Start a veggie garden for less than $100

So, you want to grow your own food at home, but don’t know where to start? As it turns out, it’s easier – and cheaper – than one would think.

With $100, a little bit of effort and a few tips from a professional, turning part of your yard into a veggie garden can be a simple afternoon job.

In the first instalment of Sustainability in the Suburbs, gardening professional Kate Wall shares her tips for a productive backyard patch in Ipswich conditions. Check it out below.

Join Kate Wall for a live webinar about building a resilient garden on Thursday, 27 August as part of Ipswich City Council’s EnviroForum webinar series.

Keen for more pro gardening tips?

It comes after Ipswich City Council last year asked the community how the region could be more sustainable, with one of the top responses being that people wanted to grow their own food but they didn’t know how or didn’t think they had enough space.

Check out Ms Wall’s top tips below.

  1. Pick the right spot

Somewhere with plenty of sun, and easy to access. Veggies need attention – if your garden is somewhere easy to see and visit, you are more likely to pay it regular attention. Mark out the area you want to plant in.

  1. Improve your soil

Veggies are big feeders, so you need good soil. Add compost and rock minerals, but beware using too much of nitrogen based products – they will make your plants grow too quickly and attract pests. Compost also helps soften the soil for little roots to grow in.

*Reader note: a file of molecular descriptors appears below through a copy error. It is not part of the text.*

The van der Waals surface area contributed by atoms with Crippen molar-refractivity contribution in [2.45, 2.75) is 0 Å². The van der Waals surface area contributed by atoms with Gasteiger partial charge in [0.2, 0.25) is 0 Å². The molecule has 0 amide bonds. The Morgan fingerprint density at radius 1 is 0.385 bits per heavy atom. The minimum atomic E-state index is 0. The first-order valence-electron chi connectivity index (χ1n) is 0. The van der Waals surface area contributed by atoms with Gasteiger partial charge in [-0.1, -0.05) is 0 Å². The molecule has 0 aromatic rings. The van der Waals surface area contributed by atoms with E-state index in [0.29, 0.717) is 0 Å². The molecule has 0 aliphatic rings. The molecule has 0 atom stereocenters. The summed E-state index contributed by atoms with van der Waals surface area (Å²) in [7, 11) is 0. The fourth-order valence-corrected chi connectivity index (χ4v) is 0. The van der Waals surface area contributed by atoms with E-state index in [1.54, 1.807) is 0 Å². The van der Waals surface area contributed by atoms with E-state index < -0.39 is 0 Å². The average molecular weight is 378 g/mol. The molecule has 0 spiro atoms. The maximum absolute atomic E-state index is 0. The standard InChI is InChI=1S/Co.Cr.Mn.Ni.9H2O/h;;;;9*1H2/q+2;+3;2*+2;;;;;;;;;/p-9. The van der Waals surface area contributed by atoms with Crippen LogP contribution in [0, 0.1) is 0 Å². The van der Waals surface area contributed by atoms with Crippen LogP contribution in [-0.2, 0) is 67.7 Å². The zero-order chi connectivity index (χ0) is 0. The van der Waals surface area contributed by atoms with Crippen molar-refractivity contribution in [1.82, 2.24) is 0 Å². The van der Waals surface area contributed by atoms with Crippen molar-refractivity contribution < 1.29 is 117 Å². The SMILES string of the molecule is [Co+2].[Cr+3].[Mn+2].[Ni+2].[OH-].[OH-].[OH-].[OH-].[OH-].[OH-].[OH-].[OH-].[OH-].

• BUY: A bag of compost and a bucket of rock minerals
  1. Select your plants

Choose plants that are right for the season, and Ipswich conditions – our summer can be too hot for some plants that would be considered ‘summer’ plants in southern states.

  • BUY: A selection of seeds and seedlings
  1. Water it in

Give everything a good water with liquid seaweed fertiliser added. This is a tonic that helps reduce transplant shock and stimulates root growth in plants.

  • BUY: A bottle of liquid seaweed fertiliser
  1. Mulch the soil

A thin scattering of mulch such as sugar cane is enough to stop the soil drying out but also lets water penetrate into the soil.

BUY: A bag of sugarcane mulch

Sustainability in the Suburbs is all about sharing stories, knowledge and ideas help us all live, eat and play the sustainable way.

By working together we can protect and enhance our environment and its liveability for current and future generations.

Keep an eye out for more videos featuring sustainability tips and tricks from Ipswich residents or share your own using #sustainableipswich

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